Safer streets now needed in Toronto after drivers hit 3 pedestrians in 3 hours: lawyer

More needs to be done now to make Toronto’s roads safer for pedestrians, a safe streets advocate says after three people were hit by drivers while walking in the city on Wednesday morning.

Dylan Reid, co-founder of the Walk Toronto organization, said lowering the speed limit, installing more zebra crossings, adding more photo radar cameras and even banning right-hand turns through red lights are important steps that could help the save the lives of vulnerable road users. .

Many of these road safety measures are outlined in Toronto’s Vision Zero Road Safety Plan, which prioritizes the safety of Toronto’s most vulnerable road users through a series of comprehensive, proactive, targeted and data-driven initiatives. Launched in July 2016, this plan aims to reduce road deaths and serious injuries on city streets.

“The city’s Vision Zero plan needs to be accelerated. It’s going too slow to move forward,” said Reid, adding that fatal accidents involving vulnerable road users receive the most attention, incidents where people are injured are just as important.

“Being hit by a moving vehicle can change a person’s life forever. It is a life-changing event, a traumatic experience, both physically and mentally.”

Wednesday’s collisions involving pedestrians all took place in less than three hours.

The first accident happened just before 7:30 a.m. near Elm Street and University Avenue. Police said the pedestrian suffered serious injuries and was taken to hospital by paramedics.

The second was just 30 minutes later at the intersection of Dufferin Street and St. Clair Avenue West. Paramedics took a victim with serious injuries to a trauma center.

Shortly before 10 a.m., Toronto police tweeted about a third pedestrian being hit by a driver near Steeles Avenue West and Martin Grove Road. Details about the victim’s injuries were not immediately available.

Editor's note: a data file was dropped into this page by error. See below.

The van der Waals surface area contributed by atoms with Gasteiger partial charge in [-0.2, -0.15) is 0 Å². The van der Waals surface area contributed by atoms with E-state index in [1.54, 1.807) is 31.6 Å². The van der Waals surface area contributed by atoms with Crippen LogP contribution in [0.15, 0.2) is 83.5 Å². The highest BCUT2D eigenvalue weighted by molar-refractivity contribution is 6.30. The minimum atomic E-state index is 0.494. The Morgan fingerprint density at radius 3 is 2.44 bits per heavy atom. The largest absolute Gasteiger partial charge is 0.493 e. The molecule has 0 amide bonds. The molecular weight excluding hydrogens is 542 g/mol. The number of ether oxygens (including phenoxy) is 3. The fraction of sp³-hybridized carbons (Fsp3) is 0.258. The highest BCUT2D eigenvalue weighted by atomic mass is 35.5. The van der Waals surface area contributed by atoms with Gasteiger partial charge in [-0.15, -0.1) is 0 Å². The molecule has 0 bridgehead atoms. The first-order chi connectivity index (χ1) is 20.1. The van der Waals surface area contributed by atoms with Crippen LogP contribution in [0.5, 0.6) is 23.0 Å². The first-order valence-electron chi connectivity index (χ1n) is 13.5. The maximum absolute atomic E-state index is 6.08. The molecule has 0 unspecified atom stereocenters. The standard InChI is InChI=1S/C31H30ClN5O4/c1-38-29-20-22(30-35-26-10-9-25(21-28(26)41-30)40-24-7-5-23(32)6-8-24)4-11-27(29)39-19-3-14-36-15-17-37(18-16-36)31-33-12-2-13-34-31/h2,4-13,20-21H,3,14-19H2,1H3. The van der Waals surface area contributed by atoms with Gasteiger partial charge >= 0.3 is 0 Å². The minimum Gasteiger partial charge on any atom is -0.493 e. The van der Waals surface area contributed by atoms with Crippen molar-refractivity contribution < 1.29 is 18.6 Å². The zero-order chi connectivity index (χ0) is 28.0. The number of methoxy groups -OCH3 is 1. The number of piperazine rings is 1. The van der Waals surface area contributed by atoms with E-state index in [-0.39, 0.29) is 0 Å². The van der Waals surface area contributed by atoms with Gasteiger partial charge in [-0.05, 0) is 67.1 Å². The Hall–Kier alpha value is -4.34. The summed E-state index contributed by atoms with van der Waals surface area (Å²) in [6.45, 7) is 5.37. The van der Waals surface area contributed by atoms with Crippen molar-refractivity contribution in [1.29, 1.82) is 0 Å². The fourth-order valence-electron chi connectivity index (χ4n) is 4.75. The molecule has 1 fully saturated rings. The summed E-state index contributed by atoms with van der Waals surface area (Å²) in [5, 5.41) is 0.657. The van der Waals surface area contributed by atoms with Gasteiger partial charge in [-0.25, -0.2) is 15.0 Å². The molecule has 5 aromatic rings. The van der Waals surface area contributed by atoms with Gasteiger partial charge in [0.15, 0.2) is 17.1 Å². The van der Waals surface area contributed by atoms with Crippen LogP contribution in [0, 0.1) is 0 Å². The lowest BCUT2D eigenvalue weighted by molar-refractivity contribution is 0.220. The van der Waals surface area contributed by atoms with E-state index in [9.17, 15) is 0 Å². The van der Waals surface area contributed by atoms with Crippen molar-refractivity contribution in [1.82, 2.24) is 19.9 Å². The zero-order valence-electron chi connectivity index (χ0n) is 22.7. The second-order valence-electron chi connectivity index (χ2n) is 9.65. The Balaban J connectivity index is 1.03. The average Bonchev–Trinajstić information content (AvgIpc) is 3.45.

So far, the police have identified one of the drivers, Const. Sean Shapiro of Traffic Services told CP24.com.

He said improving road safety is a shared responsibility.

“Today’s clashes could have been avoided by being careful and making better decisions,” said Shapiro, who hosts the popular #AskATrafficCop livestream program.

“In two cases, pedestrians crossed the middle of the block. … Saving a few seconds is not worth your life.”

Shapiro said police want all road users to arrive at their destination alive and unharmed, especially pedestrians and cyclists who are the most vulnerable.

“It’s not about who’s to blame, it’s about getting home safely,” he said.

“If we all take a few minutes to plan ahead and be extra careful, maybe we can all avoid a tragedy.”

Reid underlined that three vulnerable road users who are hit by vehicles in such a short time are showing that “our streets are dangerous for pedestrians”.

“If you get three pedestrians in the morning, it reminds you that these collisions happen all the time,” he said.

So far this year, the Toronto Police Department has investigated dozens of non-fatal collisions involving personal injury and 31 fatal crashes.

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